The Route (El Encierro)

The route the bulls run is walled off so they can’t escape and it stretches just over 800 meters. The street is narrow, and paved in cobblestone. One thing nobody told me was that the Spanish wash the street prior to the race to clear it of any debris, so you’ll be running on wet cobblestone, good luck. The run ends in the arena where more fun is to be had.


The Runners

Runners are made up of nationals and foreigners. Once the run starts its every man for himself. I say man because very few females participate in the run. The Spanish also frown upon it and authorities might remove a female from the run, sorry ladies. Being to intoxicated and having any form of picture/video device to take selfies will get you excluded from the run as well. Fellow runners are also your other threat. They will push and trample you, anything to escape from being impaled.

Dead Man’s Corner

Dead man’s corner is a sharp right turn along the route. The most consistent advice I received was to stick to the right because the Bulls will take a wide right turn and smash anyone on the left side. I had originally placed myself at dead mans corner so to avoid it during the run. Bad idea, for the police will kick everyone out beyond this point. They try to manage the size of the crowd and will boot as many people as they deem fit. Best way to avoid this is to position yourself as close to the start of the run as possible.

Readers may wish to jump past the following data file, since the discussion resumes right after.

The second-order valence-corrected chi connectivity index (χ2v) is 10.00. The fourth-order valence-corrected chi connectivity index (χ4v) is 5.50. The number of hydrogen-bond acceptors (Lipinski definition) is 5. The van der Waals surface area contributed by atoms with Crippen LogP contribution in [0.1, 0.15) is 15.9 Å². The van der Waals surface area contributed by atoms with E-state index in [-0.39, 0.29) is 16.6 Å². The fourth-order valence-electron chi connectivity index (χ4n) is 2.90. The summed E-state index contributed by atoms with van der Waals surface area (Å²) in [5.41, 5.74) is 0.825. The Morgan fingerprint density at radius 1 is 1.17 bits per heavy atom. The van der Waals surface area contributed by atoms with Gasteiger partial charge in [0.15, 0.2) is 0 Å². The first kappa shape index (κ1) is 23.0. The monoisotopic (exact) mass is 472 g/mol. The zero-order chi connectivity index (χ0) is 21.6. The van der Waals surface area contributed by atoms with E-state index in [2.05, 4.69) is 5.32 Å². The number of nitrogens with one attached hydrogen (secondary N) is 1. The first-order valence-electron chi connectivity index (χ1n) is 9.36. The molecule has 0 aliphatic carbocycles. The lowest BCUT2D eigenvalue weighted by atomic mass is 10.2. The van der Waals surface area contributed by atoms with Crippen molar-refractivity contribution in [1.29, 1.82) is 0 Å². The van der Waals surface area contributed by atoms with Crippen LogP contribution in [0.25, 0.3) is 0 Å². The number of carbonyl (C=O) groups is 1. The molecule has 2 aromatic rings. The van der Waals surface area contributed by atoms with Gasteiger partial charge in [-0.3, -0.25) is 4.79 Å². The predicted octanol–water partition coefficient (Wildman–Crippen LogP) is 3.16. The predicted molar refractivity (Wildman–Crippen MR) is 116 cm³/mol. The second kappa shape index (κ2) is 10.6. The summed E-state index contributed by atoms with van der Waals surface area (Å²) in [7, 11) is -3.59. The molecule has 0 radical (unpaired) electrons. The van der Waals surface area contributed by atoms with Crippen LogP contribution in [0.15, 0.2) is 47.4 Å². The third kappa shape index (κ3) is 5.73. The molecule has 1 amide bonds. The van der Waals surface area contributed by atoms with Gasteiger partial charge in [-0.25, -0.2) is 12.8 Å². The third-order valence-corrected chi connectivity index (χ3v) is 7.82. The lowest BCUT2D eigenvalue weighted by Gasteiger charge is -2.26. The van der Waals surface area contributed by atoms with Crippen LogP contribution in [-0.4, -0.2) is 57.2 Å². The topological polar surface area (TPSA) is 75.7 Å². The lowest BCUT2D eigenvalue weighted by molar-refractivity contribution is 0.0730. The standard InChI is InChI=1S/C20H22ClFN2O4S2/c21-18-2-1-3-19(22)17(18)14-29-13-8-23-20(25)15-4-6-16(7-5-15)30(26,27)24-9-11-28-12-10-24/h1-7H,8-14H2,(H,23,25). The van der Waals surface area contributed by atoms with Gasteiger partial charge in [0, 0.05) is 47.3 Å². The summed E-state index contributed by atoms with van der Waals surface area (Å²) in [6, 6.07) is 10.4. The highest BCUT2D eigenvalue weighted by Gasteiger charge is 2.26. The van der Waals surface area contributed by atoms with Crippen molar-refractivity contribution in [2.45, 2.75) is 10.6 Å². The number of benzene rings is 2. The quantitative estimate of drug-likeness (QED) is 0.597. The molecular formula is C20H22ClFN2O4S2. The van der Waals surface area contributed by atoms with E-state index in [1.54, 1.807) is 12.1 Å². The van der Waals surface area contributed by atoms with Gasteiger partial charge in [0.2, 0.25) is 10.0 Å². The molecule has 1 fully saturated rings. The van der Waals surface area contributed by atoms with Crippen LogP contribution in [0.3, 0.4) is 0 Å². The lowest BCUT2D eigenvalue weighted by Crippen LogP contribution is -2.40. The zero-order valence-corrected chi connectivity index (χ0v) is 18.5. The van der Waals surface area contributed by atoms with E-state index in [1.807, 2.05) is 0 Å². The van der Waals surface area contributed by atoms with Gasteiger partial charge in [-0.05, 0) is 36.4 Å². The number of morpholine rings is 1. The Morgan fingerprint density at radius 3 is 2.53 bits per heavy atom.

The Run

I slept an hour before the run and was still drunk when I awoke. I had lost my friends the night before but we found each other prior to the run. It was 5am and the sun was creeping up over the horizon.  Note to future runners you don’t have to be up by 5 am for the run isn’t till 8 am.  I just wanted to ensure that I had a spot.  You should be fine if you get there right before 7 am.  I mentioned that I got removed from the race because I was positioned near dead man’s corner.  I pleaded with the officer to let me stay in but she said to me, “Regresa el proximo ano” (come back next year).  I noticed several of other runners hop the fence and work their way around the police to find another entrance.  I rallied the troops and we followed these renegades.

The Bulls

It was a mad dash towards the beginning of the race, the one place we did not want to be. We found an opening between the fence and once again we were participants in the race.  Two Canadians, an Australian and an American waited nervously for the first rocket to go off.  The first rocket signaled the release of the bulls while the second rocket signaled that the bulls had reached the crowd. A minute before the race the crowd intensifies and an eerie chant echoes through the street.  I later found out that this was a prayer to the famous saint.  It was eerie enough to frighten the foreigners as they began to take off.